Monday, April 30, 2007

Mommy Life

Mother's Day is around the corner. National Foster Care Month begins tomorrow. It's a good time to reflect a bit about our roles as parents or people who influence and impact the lives of children.

Mothering Matters
by Mary Steinke > >

Mothering does matter. Yet most of the time no one notices how much it matters until a mom doesn't get something done or achieve the same high standards held by her dearest treasures and critics-her children. Family members notice immediately how much it matters when mom makes a mistake like an unsigned permission form, fresh meat forgotten overnight in the car, or clean, wet underwear in the washer, instead of dry in the drawer. When I felt like a failure as a mom on a "terrible, horrible, no good, very bad day" many years ago, I prayed that someone-anyone-would notice the things I did well in my job as the family manager. No, the answer didn't come with my loved ones lining up to list my accomplishments, applauding my achievements. The answer came through learning to list my own little successes, the little things I did well-even when no one notices or appreciates it. This may sound silly to some, but when it seems nothing stays done for more than a moment in the midst of mothering, little things do indeed mean a lot. Here's a short list of the little things I recently did out of love for my family:
* Snuggled a little one who continues to struggle.
* Gave up the last homemade brownie although I wanted it.
* Did a child's chore when he had a big school project due the next day.
* Decorated the living room for spring.
* Bought a son's favorite healthy snack even though it wasn't on sale.
* Told stories about my own childhood to my kids that made them laugh. * Signed, addressed, stamped, and mailed two birthday cards for my husband's family.
* Ignored my bedtime when my teen needed to talk.
* Forgave myself when I realized that no parent can save enough for college.
* Sorted laundry while making home maintenance phone calls.
* Decided not to complain for a whole day. That was a real accomplishment.
* Stood my ground with my children about a household rule.
* Stretched the family budget for a restaurant meal to celebrate new accomplishments.
* Allowed my son to invite bunches of his friends over-on my birthday.
* Reorganized a cabinet so everyone could find supplies.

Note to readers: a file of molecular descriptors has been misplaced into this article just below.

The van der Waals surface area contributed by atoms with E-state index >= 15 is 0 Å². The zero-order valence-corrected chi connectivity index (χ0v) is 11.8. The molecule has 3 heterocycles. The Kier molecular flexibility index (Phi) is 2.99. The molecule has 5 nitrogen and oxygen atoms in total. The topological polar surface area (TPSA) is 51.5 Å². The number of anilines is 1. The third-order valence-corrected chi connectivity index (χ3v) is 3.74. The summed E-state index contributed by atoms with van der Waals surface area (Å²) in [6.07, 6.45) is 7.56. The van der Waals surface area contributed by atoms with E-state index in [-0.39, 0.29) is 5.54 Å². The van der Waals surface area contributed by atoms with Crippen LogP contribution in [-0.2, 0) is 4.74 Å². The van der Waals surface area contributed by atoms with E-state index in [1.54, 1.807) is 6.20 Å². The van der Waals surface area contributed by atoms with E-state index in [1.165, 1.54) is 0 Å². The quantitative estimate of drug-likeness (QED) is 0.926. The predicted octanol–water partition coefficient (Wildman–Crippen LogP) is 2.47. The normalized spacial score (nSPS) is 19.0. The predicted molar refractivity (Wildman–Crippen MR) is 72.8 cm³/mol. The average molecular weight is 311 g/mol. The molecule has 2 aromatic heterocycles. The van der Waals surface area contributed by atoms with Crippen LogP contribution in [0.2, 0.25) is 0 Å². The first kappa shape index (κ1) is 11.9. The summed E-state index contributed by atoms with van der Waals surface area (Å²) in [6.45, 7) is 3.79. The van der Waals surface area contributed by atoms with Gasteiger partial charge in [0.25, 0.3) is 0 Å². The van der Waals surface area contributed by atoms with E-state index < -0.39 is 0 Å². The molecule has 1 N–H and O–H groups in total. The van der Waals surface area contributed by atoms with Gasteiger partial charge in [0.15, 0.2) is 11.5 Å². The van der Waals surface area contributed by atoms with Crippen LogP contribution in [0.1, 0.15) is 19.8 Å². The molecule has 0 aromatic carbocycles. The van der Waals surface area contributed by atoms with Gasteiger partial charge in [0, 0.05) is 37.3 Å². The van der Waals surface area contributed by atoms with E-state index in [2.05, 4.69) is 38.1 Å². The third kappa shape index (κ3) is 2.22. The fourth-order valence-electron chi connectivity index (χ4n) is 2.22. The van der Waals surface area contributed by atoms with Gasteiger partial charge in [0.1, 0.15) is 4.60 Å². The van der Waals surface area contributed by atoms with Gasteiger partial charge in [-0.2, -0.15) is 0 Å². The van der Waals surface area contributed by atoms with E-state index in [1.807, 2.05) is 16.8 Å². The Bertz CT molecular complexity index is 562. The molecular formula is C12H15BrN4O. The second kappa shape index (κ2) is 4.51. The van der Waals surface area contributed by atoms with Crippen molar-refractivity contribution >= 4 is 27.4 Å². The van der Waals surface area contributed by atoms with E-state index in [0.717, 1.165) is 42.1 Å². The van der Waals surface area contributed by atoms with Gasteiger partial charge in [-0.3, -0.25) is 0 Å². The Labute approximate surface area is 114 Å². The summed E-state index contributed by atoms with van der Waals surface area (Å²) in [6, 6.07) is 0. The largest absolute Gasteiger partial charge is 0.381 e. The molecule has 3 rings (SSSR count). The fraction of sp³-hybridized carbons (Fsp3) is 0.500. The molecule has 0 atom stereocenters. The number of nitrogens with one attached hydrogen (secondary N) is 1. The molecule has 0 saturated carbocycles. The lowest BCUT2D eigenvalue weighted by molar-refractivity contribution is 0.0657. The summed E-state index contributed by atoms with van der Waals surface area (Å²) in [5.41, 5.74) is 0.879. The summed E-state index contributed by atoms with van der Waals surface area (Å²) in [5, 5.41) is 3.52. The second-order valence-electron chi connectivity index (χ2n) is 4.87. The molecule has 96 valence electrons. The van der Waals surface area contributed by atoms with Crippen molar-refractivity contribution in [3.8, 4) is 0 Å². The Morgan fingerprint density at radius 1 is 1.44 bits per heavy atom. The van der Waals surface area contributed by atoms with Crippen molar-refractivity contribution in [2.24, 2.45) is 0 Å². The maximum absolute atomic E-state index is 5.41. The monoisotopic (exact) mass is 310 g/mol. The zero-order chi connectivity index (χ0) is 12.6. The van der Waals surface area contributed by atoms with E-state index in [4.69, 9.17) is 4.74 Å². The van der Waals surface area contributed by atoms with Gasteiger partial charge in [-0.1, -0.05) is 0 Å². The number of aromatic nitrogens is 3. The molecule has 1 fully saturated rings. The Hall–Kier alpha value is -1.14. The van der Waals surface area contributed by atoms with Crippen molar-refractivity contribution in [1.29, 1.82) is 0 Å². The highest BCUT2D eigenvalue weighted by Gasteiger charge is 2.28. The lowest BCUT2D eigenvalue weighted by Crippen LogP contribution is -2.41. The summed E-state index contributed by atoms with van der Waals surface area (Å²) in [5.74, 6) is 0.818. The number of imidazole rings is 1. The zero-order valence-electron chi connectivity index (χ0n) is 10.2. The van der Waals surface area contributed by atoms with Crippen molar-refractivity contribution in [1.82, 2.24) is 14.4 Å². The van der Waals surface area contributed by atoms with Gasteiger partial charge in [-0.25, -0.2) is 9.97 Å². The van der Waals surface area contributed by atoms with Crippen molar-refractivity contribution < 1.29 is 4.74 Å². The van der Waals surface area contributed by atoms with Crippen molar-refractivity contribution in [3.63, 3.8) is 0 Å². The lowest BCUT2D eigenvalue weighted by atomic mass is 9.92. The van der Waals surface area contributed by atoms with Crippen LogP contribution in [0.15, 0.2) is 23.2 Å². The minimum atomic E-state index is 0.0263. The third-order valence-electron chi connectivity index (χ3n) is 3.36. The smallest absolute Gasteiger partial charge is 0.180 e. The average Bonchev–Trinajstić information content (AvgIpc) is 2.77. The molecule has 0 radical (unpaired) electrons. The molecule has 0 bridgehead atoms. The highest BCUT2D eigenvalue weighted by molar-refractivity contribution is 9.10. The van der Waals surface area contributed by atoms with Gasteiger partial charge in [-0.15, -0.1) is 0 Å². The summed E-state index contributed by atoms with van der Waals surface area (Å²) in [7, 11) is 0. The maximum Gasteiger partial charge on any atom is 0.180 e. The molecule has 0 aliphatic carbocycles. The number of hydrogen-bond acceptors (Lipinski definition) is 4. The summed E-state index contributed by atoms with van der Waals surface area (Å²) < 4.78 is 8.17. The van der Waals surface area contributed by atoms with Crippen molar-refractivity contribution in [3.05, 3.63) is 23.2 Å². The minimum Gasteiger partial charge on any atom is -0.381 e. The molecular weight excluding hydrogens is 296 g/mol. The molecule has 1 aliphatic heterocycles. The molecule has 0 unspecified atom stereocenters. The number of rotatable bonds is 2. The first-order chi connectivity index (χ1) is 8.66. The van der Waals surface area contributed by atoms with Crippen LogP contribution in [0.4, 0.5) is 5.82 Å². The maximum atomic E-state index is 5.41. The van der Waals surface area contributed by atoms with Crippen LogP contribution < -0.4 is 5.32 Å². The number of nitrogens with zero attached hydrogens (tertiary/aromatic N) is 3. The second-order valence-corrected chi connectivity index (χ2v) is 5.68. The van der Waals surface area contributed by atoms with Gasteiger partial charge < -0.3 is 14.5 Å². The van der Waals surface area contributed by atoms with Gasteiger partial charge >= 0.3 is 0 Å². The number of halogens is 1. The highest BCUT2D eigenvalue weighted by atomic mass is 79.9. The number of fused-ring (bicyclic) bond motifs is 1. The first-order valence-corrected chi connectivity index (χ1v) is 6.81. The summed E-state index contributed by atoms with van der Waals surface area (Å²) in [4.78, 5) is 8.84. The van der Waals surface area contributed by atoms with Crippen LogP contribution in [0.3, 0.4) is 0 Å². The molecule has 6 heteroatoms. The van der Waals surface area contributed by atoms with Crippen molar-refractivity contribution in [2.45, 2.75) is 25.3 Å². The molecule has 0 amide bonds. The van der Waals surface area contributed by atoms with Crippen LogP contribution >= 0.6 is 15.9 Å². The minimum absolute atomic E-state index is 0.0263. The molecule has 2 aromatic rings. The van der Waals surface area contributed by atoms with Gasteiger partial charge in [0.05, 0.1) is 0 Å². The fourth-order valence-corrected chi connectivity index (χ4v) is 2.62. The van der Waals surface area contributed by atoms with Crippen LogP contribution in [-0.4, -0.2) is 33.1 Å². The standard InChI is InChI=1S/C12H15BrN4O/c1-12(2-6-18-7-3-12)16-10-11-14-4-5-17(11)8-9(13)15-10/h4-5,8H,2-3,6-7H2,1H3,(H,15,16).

* Wiped all the dirty fingerprints off all the household switch plates.
* Made everyone's favorite meal in the crock pot.
* Problem-solved some friendship issues with my child.
* Said "yes" to an impromptu library trip even when my day was already packed to the max.
* Worked in my garden to bring beauty to my home.
* Remembered to make my hubby's peanut butter>
sandwich with no jelly, Daniel's with marshmallow cream, and Adam's with strawberry jam-not jelly.
* Praised Brian when he put everything away after making his own PB&J sandwich.
* Paid all the bills and am thankful we have a home.

The record of the little things you do out of love for your family that goes unnoticed and unappreciated may be very different from mine. You may be in the season of small ones, strollers, and sippy cups. Or, you may be in the season of waiting for college acceptance letters, wading through wedding plans, or watching grandchildren. Contentment in mothering comes in knowing that you're doing the best you can do in the circumstances you find yourself-right now. No mom does it perfectly. No family will ever notice everything. A wise mom chooses to do it to the best of her ability-minute by minute, sacrifice by sacrifice, choice by choice, noticed or unnoticed. She chooses to do it because she loves to do it-even on "terrible, horrible, no good, very bad" days. Mothering will always matter, because mothering well will always matter to moms.

Mary Steinke
Mary speaks at retreats and moms groups, teaches Bible studies, writes many Hearts at Home newspaper articles, and serves on the Publishing Team for Hearts at Home. Before children, she worked in full-time ministry as chaplain in such diverse settings as nursing homes and prisons. Mary resides in Normal, Illinois, with her husband, Harry, and three sons.

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